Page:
With hundreds of cancelled flights at Vancouver International Airport (YVR) after the region was blanketed with snow, some travellers have had to rely on strangers to get home.
A B.C. woman says she managed to make her way from YVR to her home in Kelowna, after connecting with a person who was driving back to the city in the Interior.
One trucker, meanwhile, has offered rides to people travelling from Alberta to B.C.
Mai Nguyen says she arrived at YVR from Japan on Sunday morning to find her connecting flight home to Kelowna was cancelled and rebooked for Tuesday.
She was offered a refund with no chance to rebook, she says, adding that she tried making arrangements with other airlines and looked at taking a bus, but had no luck.
Desperate to get home to her two-year-old daughter, she posted a message on a Lake Country community Facebook page. She connected with a man who was travelling from Kelowna to Vancouver to drop off a friend who had a connecting flight to YVR cancelled.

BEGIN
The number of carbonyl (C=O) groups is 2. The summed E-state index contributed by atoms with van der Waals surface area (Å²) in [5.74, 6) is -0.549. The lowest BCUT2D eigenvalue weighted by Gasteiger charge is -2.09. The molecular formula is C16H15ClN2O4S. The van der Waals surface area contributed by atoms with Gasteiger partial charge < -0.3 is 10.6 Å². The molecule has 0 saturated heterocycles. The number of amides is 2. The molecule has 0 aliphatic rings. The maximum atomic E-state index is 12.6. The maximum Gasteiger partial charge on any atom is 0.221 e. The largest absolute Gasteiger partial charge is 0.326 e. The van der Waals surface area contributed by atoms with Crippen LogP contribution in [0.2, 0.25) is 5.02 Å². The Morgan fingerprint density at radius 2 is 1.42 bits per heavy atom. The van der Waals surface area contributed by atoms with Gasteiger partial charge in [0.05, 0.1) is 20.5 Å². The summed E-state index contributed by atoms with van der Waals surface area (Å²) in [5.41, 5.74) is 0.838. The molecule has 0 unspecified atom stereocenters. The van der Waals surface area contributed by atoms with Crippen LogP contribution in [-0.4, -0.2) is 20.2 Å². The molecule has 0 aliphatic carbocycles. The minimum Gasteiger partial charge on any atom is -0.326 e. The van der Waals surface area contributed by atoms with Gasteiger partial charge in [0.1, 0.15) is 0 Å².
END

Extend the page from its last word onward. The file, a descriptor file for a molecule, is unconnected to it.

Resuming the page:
Nguyen says her husband was concerned that she was accepting a ride from a stranger, but she felt it was a risk worth taking to get back to her daughter.
Nguyen says the man gave her and two others a ride back to Kelowna. She finally arrived home at 3 a.m. Wednesday.
Coming home was emotional, she says. She had to travel to Japan for a few days to attend to a personal matter; prior to that, she had never been away from her daughter overnight. The delay in Vancouver made their time apart even longer.
“The snow was really crazy … I’m very, very happy and lucky that I met a nice person, who drove me home and I can be with my family again,” Nguyen said.
Truck driver Logan Long, meanwhile, has been offering transportation to people looking to get from Alberta to B.C.
Long says he has made offers on a Facebook page dedicated to ridesharing.
He says his itinerary includes a stop to pick up a traveller stranded at the Edmonton airport, and another in Calgary to pick up two puppies to be dropped off to their new home.
From there, he’ll pick up two more people with stops in Revelstoke and Kelowna, before heading down to Vancouver.
Long, 49, says he already has plans to pick up people for the ride back to Alberta.
“I hope that sometime they’ll remember that somebody stepped up for them and they’ll do the same for somebody else,” he said Wednesday. “What do they call that — pay it forward?”